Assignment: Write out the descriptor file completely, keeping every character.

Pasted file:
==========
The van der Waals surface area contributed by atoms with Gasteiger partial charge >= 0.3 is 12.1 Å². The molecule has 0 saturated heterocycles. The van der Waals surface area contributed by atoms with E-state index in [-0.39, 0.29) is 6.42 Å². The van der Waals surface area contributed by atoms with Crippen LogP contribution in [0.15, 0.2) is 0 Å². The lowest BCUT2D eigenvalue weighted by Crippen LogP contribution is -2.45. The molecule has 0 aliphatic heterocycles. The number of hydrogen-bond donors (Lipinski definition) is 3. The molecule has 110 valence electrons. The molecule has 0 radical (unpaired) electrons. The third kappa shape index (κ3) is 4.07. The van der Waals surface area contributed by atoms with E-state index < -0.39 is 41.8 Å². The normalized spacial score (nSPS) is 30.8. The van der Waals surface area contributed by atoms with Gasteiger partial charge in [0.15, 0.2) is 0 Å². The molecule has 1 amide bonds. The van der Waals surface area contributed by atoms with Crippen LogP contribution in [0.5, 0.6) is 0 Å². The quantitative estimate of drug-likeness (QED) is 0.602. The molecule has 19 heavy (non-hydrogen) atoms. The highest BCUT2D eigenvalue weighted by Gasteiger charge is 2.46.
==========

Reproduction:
The van der Waals surface area contributed by atoms with Gasteiger partial charge >= 0.3 is 12.1 Å². The molecule has 0 saturated heterocycles. The van der Waals surface area contributed by atoms with E-state index in [-0.39, 0.29) is 6.42 Å². The van der Waals surface area contributed by atoms with Crippen LogP contribution in [0.15, 0.2) is 0 Å². The lowest BCUT2D eigenvalue weighted by Crippen LogP contribution is -2.45. The molecule has 0 aliphatic heterocycles. The number of hydrogen-bond donors (Lipinski definition) is 3. The molecule has 110 valence electrons. The molecule has 0 radical (unpaired) electrons. The third kappa shape index (κ3) is 4.07. The van der Waals surface area contributed by atoms with E-state index < -0.39 is 41.8 Å². The normalized spacial score (nSPS) is 30.8. The van der Waals surface area contributed by atoms with Gasteiger partial charge in [0.15, 0.2) is 0 Å². The molecule has 1 amide bonds. The van der Waals surface area contributed by atoms with Crippen LogP contribution in [0.5, 0.6) is 0 Å². The quantitative estimate of drug-likeness (QED) is 0.602. The molecule has 19 heavy (non-hydrogen) atoms. The highest BCUT2D eigenvalue weighted by Gasteiger charge is 2.46.